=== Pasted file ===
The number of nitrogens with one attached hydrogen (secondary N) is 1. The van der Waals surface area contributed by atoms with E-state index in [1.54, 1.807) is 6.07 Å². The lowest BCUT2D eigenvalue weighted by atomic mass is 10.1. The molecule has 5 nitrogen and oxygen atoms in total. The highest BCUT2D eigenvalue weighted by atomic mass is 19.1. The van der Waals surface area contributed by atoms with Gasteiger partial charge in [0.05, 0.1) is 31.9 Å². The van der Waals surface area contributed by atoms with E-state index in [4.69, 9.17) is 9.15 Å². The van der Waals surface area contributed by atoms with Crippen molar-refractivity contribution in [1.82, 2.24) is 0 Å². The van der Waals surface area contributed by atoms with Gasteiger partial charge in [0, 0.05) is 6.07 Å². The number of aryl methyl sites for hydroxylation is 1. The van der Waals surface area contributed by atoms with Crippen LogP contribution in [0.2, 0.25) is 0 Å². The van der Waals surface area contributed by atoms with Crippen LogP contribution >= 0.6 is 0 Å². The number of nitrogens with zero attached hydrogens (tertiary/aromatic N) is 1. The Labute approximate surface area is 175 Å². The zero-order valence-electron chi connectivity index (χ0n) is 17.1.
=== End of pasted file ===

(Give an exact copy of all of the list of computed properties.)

The number of nitrogens with one attached hydrogen (secondary N) is 1. The van der Waals surface area contributed by atoms with E-state index in [1.54, 1.807) is 6.07 Å². The lowest BCUT2D eigenvalue weighted by atomic mass is 10.1. The molecule has 5 nitrogen and oxygen atoms in total. The highest BCUT2D eigenvalue weighted by atomic mass is 19.1. The van der Waals surface area contributed by atoms with Gasteiger partial charge in [0.05, 0.1) is 31.9 Å². The van der Waals surface area contributed by atoms with E-state index in [4.69, 9.17) is 9.15 Å². The van der Waals surface area contributed by atoms with Crippen molar-refractivity contribution in [1.82, 2.24) is 0 Å². The van der Waals surface area contributed by atoms with Gasteiger partial charge in [0, 0.05) is 6.07 Å². The number of aryl methyl sites for hydroxylation is 1. The van der Waals surface area contributed by atoms with Crippen LogP contribution in [0.2, 0.25) is 0 Å². The van der Waals surface area contributed by atoms with Crippen LogP contribution >= 0.6 is 0 Å². The number of nitrogens with zero attached hydrogens (tertiary/aromatic N) is 1. The Labute approximate surface area is 175 Å². The zero-order valence-electron chi connectivity index (χ0n) is 17.1.